until further notice
SourceCambridge Review of International Affairs, 27, 2, (2014), pp. 246-267
22 april 2014
Article / Letter to editor
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Politicologie t/m 2019
Cambridge Review of International Affairs
SubjectNON-RU research; Onderzoek niet-RU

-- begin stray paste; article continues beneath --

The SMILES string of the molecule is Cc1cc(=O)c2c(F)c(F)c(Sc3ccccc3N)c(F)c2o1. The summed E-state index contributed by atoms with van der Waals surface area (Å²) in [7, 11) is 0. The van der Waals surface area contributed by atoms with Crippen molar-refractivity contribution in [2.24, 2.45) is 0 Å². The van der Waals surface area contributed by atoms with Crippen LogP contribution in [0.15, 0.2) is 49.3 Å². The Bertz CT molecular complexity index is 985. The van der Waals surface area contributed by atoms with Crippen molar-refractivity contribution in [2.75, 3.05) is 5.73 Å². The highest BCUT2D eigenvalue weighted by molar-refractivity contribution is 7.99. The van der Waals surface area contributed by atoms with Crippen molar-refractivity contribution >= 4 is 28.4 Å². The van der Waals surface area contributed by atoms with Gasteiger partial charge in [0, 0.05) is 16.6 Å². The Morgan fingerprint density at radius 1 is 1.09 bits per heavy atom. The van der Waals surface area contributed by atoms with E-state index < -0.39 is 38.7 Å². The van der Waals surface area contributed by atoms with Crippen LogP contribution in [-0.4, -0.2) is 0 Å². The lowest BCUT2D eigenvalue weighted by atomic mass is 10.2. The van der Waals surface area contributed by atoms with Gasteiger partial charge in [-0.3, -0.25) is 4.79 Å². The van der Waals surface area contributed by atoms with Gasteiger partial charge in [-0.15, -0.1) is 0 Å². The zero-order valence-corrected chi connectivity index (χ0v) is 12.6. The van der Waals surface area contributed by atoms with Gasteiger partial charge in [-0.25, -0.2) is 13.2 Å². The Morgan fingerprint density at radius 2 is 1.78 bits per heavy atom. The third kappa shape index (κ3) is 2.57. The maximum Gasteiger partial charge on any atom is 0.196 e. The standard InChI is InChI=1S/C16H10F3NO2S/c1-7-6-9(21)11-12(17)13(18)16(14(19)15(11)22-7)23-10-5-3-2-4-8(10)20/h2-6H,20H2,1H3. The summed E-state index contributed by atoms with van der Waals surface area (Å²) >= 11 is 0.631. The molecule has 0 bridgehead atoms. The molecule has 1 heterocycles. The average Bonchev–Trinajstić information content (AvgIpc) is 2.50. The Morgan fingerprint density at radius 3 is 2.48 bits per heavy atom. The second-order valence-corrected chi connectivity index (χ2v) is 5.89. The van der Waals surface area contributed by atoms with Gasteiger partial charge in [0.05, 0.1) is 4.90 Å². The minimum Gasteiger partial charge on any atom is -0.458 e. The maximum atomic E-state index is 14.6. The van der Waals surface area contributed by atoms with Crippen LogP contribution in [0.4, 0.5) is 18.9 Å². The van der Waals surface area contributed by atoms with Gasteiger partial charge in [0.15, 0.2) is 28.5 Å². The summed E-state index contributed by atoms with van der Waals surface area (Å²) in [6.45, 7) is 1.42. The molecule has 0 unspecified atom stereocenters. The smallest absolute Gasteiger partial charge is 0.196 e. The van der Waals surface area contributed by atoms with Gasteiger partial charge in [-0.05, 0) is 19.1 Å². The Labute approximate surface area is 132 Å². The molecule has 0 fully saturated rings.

With governments increasingly contracting private military and security companies (PMSCs) to perform military and police-related tasks, international relations scholars have made attempts to better understand PMSCs and to investigate the reasons for the boom of private security. Rather than focusing on the services these companies offer, which has been a common approach, we offer an identity-based explanation for their surge. We show that PMSCs eclectically assume identities related to the military, business managers and humanitarians, independent of the services they perform, their market segment or their location on the battlefield. This finding points to an important yet littlenoted dimension in the private security industry. Although companies are heterogeneous, they also appear increasingly homogeneous because they incorporate a similar set of identities. On the one hand, this enables PMSCs to adapt to any context, client or employee, and, on the other hand, it has constitutive qualities, contributing to an important source of power for the respective companies. These multiple identities contribute to a norm of what a superior security provider should look like.
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